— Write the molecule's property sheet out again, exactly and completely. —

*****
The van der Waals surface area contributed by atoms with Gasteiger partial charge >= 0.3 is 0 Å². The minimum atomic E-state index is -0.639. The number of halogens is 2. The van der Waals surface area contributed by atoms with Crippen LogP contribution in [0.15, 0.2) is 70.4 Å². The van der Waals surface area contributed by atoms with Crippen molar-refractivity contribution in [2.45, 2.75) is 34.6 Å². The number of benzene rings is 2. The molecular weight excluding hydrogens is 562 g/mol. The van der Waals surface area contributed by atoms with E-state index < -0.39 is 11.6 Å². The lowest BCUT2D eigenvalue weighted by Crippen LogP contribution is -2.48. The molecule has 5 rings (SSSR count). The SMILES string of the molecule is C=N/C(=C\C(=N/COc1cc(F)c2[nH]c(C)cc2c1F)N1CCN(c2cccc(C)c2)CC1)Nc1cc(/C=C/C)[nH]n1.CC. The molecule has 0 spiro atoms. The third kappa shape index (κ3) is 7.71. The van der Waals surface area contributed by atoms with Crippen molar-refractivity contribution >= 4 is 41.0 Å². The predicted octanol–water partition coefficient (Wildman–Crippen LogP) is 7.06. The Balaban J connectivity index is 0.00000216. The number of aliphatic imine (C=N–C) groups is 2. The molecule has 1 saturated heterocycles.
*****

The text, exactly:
The van der Waals surface area contributed by atoms with Gasteiger partial charge >= 0.3 is 0 Å². The minimum atomic E-state index is -0.639. The number of halogens is 2. The van der Waals surface area contributed by atoms with Crippen LogP contribution in [0.15, 0.2) is 70.4 Å². The van der Waals surface area contributed by atoms with Crippen molar-refractivity contribution in [2.45, 2.75) is 34.6 Å². The number of benzene rings is 2. The molecular weight excluding hydrogens is 562 g/mol. The van der Waals surface area contributed by atoms with E-state index < -0.39 is 11.6 Å². The lowest BCUT2D eigenvalue weighted by Crippen LogP contribution is -2.48. The molecule has 5 rings (SSSR count). The SMILES string of the molecule is C=N/C(=C\C(=N/COc1cc(F)c2[nH]c(C)cc2c1F)N1CCN(c2cccc(C)c2)CC1)Nc1cc(/C=C/C)[nH]n1.CC. The molecule has 0 spiro atoms. The third kappa shape index (κ3) is 7.71. The van der Waals surface area contributed by atoms with Crippen molar-refractivity contribution >= 4 is 41.0 Å². The predicted octanol–water partition coefficient (Wildman–Crippen LogP) is 7.06. The Balaban J connectivity index is 0.00000216. The number of aliphatic imine (C=N–C) groups is 2. The molecule has 1 saturated heterocycles.